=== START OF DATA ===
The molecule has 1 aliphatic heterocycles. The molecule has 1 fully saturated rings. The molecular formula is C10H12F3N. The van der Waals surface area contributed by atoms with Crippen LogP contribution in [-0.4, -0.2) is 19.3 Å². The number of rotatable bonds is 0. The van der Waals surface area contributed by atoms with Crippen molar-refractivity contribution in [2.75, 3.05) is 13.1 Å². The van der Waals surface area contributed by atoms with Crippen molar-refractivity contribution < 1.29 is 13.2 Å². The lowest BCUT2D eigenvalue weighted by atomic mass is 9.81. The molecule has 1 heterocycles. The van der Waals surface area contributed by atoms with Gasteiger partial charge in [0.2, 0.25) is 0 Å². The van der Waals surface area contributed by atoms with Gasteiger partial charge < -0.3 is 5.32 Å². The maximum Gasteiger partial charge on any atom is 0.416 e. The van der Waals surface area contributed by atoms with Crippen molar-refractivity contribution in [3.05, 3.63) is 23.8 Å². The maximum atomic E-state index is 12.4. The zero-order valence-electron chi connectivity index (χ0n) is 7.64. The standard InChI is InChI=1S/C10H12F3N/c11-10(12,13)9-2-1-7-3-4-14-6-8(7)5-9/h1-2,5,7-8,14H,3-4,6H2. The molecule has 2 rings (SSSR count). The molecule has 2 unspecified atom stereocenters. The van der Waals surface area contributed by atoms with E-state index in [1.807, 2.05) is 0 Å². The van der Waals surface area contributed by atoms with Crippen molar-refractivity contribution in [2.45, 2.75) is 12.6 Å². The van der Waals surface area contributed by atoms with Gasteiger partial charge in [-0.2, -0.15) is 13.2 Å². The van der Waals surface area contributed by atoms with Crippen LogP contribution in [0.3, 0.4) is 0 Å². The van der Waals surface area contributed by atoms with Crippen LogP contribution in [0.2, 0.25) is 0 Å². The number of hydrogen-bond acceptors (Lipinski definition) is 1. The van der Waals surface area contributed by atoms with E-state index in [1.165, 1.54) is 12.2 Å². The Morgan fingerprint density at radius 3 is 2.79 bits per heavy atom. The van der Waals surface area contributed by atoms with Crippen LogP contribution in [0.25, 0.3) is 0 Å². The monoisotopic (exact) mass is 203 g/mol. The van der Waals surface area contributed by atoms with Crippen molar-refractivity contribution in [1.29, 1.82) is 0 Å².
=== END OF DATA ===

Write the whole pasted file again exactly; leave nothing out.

The molecule has 1 aliphatic heterocycles. The molecule has 1 fully saturated rings. The molecular formula is C10H12F3N. The van der Waals surface area contributed by atoms with Crippen LogP contribution in [-0.4, -0.2) is 19.3 Å². The number of rotatable bonds is 0. The van der Waals surface area contributed by atoms with Crippen molar-refractivity contribution in [2.75, 3.05) is 13.1 Å². The van der Waals surface area contributed by atoms with Crippen molar-refractivity contribution < 1.29 is 13.2 Å². The lowest BCUT2D eigenvalue weighted by atomic mass is 9.81. The molecule has 1 heterocycles. The van der Waals surface area contributed by atoms with Gasteiger partial charge in [0.2, 0.25) is 0 Å². The van der Waals surface area contributed by atoms with Gasteiger partial charge < -0.3 is 5.32 Å². The maximum Gasteiger partial charge on any atom is 0.416 e. The van der Waals surface area contributed by atoms with Crippen molar-refractivity contribution in [3.05, 3.63) is 23.8 Å². The maximum atomic E-state index is 12.4. The zero-order valence-electron chi connectivity index (χ0n) is 7.64. The standard InChI is InChI=1S/C10H12F3N/c11-10(12,13)9-2-1-7-3-4-14-6-8(7)5-9/h1-2,5,7-8,14H,3-4,6H2. The molecule has 2 rings (SSSR count). The molecule has 2 unspecified atom stereocenters. The van der Waals surface area contributed by atoms with E-state index in [1.807, 2.05) is 0 Å². The van der Waals surface area contributed by atoms with Crippen molar-refractivity contribution in [2.45, 2.75) is 12.6 Å². The van der Waals surface area contributed by atoms with Gasteiger partial charge in [-0.2, -0.15) is 13.2 Å². The van der Waals surface area contributed by atoms with Crippen LogP contribution in [0.3, 0.4) is 0 Å². The van der Waals surface area contributed by atoms with Crippen LogP contribution in [0.2, 0.25) is 0 Å². The number of hydrogen-bond acceptors (Lipinski definition) is 1. The van der Waals surface area contributed by atoms with E-state index in [1.165, 1.54) is 12.2 Å². The Morgan fingerprint density at radius 3 is 2.79 bits per heavy atom. The van der Waals surface area contributed by atoms with Crippen LogP contribution in [0.25, 0.3) is 0 Å². The monoisotopic (exact) mass is 203 g/mol. The van der Waals surface area contributed by atoms with Crippen molar-refractivity contribution in [1.29, 1.82) is 0 Å².